Modulation of the autonomic control of the failing heart
The failing heart operates with an abnormal combination of heart rate, stroke volume, and enddiastolic volume. This mismatch becomes more evident during exercise of patients with heart failure, when an increase in cardiac output is achieved with higher heart rate, a lower stroke volume and a higher enddiastolic volume. Using the β 1-adrenoceptor partial agonist xamoterol which lacks β 2-adrenoceptor agonism the response of the heart to sympathetic stimulation can be modulated. At rest and low levels of exercise xamoterol provides an inotropic support of the heart, whereas it reduces inappropriate tachycardia at higher levels. Thereby, xamoterol tends to normalize the balance of the inotropic and chronotropic control of the failing heart, because cardiac output is increased with a more normal combination of heart rate, stroke volume, and filling pressure. The beneficial effects of xamoterol are discussed as being especially important for failing ischemic hearts, because the balance between energy supply and energy demand may be improved by xamoterol.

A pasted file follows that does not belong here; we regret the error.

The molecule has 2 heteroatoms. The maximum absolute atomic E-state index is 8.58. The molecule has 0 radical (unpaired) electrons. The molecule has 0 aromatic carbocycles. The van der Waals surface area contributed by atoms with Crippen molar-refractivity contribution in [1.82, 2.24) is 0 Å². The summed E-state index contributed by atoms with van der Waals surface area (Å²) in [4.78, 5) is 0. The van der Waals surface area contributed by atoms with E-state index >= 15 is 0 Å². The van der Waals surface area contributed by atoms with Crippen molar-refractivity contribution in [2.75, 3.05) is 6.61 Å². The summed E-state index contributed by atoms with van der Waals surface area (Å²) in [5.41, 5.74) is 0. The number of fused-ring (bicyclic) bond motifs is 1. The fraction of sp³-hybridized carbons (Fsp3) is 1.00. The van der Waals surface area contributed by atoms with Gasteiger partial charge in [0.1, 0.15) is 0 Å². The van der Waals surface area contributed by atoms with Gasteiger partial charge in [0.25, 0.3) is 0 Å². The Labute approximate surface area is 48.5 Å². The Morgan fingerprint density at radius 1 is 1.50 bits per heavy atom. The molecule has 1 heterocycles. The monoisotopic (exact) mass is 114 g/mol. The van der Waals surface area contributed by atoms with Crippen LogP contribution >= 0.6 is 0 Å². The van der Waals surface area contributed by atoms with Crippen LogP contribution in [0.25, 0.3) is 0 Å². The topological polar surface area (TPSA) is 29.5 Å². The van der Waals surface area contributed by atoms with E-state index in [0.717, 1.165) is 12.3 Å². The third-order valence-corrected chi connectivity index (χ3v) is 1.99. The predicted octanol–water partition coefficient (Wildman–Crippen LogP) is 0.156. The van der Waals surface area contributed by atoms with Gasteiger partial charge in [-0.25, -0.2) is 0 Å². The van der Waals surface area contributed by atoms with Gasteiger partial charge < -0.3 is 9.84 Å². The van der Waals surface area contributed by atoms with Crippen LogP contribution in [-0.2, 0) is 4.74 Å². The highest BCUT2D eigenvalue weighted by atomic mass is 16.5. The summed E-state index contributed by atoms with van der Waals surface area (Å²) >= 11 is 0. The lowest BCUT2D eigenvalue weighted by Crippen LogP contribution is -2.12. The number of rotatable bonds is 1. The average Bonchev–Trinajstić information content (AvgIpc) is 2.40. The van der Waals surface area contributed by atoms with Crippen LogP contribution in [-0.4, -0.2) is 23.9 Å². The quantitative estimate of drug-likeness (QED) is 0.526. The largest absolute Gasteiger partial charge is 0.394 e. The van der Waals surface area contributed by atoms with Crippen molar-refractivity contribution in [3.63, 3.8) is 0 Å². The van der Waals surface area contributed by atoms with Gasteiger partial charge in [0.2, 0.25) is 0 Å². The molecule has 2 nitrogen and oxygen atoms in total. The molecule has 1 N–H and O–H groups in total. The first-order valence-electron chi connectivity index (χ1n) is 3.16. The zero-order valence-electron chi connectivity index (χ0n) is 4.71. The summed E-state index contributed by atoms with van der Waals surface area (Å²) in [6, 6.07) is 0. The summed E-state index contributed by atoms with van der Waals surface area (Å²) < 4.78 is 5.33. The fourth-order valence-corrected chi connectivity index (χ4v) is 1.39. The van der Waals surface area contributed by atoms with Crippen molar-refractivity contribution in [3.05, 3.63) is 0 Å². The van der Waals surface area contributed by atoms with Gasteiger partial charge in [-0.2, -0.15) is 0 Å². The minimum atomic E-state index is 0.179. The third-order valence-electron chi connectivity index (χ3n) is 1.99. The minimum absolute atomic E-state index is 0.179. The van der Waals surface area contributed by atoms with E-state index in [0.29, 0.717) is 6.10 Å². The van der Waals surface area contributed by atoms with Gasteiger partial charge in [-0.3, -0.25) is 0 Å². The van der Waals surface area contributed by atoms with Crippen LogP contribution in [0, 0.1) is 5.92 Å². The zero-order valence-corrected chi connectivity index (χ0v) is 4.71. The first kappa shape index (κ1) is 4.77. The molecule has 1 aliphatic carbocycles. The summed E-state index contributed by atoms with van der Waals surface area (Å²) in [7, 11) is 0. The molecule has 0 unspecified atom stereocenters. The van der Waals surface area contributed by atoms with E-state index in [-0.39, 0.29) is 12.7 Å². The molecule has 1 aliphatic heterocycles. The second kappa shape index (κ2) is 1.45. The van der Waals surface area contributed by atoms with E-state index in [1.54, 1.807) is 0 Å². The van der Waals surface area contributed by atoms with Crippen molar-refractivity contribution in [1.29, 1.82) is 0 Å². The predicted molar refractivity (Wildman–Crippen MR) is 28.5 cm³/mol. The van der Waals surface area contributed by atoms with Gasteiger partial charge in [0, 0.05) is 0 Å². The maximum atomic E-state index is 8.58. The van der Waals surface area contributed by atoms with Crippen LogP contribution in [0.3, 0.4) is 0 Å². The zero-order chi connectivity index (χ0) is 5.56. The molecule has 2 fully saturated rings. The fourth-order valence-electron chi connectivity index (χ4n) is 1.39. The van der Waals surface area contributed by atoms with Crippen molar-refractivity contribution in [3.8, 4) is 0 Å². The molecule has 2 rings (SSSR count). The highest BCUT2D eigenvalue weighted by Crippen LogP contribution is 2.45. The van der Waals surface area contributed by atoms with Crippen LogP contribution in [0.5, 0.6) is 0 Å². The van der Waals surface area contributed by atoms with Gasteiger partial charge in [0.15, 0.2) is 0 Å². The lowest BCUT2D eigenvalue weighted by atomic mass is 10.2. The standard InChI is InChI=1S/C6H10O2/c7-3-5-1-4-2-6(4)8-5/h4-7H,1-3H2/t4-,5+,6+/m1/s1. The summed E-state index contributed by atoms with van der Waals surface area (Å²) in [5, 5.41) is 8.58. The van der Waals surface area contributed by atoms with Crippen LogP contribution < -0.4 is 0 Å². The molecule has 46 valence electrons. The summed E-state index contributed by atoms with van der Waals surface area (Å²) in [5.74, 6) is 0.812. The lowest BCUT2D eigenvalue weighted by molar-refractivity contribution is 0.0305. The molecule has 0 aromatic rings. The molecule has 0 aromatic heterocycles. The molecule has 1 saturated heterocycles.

KeywordsStroke Volume Partial Agonist Atrial Receptor Autonomic Control Sympathetic Stimulation
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